DETAILED DESCRIPTION

In the following description, numerous details are set forth to provide an understanding of the present invention. However, it will be understood by those skilled in the art that the present invention may be practiced without these details and that numerous variations or modifications from the described embodiments are possible.

FIG. 1 shows a database system 10 that is coupled to one or more client stations 12 over a data network 16. Examples of the data network 16 include a private network, such as a local area network (LAN) or a wide area network (WAN), or a public network such as the Internet. The one or more client stations 12 are able to issue queries (according to a standard database query language) to the database system 10 over the data network 16. One example standard database query language is the Structured Query Language (SQL), which is provided by the American National Standards Institute (ANSI), with one version being the SQL-99 Standard (also referred to as the SQL-3 Standard).

Although reference is made to SQL-99 in this description, other embodiments can employ other types of standard database query languages that provide for the ability to store spatial objects. For example, SQL-99 provides for user-defined data types (UDTs) that can be created by a user, an application, a database management system, or another standard (other than the database query language standard) to store spatial objects. Note that a data type for storing spatial objects does not need to be a UDT, as certain database systems may have predefined or built-in data types for storing spatial data.

The database system 10 includes a plurality of access modules 18. Each access module 18 manages access of data stored in a respective storage module 20. In one embodiment, the access modules 18 include access modules processors (AMPs) in TERADATA® database systems from NCR Corporation. Although shown as discrete components, the storage modules 20 can be part of the same storage subsystem, with the storage modules 20 representing different portions of the storage subsystem. In another embodiment, each storage module 20 can represent a different physical storage device or group of devices.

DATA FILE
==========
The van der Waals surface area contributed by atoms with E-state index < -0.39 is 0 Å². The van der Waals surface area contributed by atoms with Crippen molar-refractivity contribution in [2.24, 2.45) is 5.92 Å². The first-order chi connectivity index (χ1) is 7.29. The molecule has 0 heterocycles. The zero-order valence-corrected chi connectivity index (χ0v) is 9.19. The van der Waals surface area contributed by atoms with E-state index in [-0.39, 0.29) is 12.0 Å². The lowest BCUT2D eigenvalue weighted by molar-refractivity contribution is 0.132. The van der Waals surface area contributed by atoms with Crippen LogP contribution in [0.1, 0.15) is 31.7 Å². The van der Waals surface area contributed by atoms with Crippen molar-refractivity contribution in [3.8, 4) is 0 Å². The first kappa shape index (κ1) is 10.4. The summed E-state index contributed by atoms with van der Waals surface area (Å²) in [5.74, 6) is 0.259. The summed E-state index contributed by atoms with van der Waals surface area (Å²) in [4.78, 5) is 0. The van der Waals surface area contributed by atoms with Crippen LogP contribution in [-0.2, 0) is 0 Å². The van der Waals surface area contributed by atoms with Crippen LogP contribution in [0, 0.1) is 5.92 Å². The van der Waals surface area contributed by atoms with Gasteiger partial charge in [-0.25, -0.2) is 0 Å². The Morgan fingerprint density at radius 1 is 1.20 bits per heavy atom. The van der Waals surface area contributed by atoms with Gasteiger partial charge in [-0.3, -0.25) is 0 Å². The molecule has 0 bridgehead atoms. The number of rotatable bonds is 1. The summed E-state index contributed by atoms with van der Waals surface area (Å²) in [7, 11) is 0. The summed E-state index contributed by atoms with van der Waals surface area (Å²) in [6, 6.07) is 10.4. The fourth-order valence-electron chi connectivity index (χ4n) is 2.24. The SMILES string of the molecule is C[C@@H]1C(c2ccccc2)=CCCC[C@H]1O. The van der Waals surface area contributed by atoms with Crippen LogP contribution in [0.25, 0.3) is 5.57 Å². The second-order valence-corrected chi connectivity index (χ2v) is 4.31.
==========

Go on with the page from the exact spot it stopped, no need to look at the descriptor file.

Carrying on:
As shown, relational tables 21 are stored in the storage modules 20, with each table distributed across the multiple storage modules 20 and respective access modules 18. The access modules 18 are coupled together by an interconnect layer 22, which is also coupled to a parsing engine 24 (or plural parsing engines). The parsing engine 24 interprets a query, such as one received from a client station 12, checks the query for proper SQL syntax, and sends out executable actions to be performed by the access modules 18.

The access modules 18 are capable of concurrently accessing data stored in respective portions of each table 21. Concurrency is important for efficient data management in a database system storing relatively large amounts of data (e.g., hundreds of gigabytes or multiples of terabytes of data). The database system 10 shown in FIG. 1 is an example of a parallel database system.

In one embodiment, the access modules 18 and parsing engine 24 are software modules that are executable in the database system 10. Such software modules are executable in one or more physical nodes in the database system 10. One node can include a single access module 18, or alternatively, multiple access modules 18.

As further shown in FIG. 1, a spatial routine 26 is part of the parsing engine 24. Although not shown, a part of the spatial routine 26 is also in the access modules 18. Thus, although referred to in the singular sense, the spatial routine 26 can actually be implemented as plural routines or modules. Alternatively, the spatial routine 26 is separate from, but accessible, by the parsing engine 24. The spatial routine 26 manages the creation of the spatial objects as well as the partitioned join of spatial objects across the multiple access modules 18 of the database system 10. Although only one spatial routine 26 is shown, there may be multiple spatial routines 26 that run in parallel. In one embodiment, the spatial routine 26 decomposes spatial objects according to a z-ordering algorithm for storage in the tables 21 in the database system 10. The spatial routine 26 performs joins of spatial objects based on z-ordering. Because the database system 10 is a parallel database system, including multiple access modules 18 that are capable of concurrently accessing contents of tables in multiple storage modules 20, the z-ordered join is performed in a partitioned execution environment. The join is partitioned across multiple access modules 18, which concurrently perform the z-ordered join of spatial objects in two or more tables. This is also referred to as performing the join “in parallel.”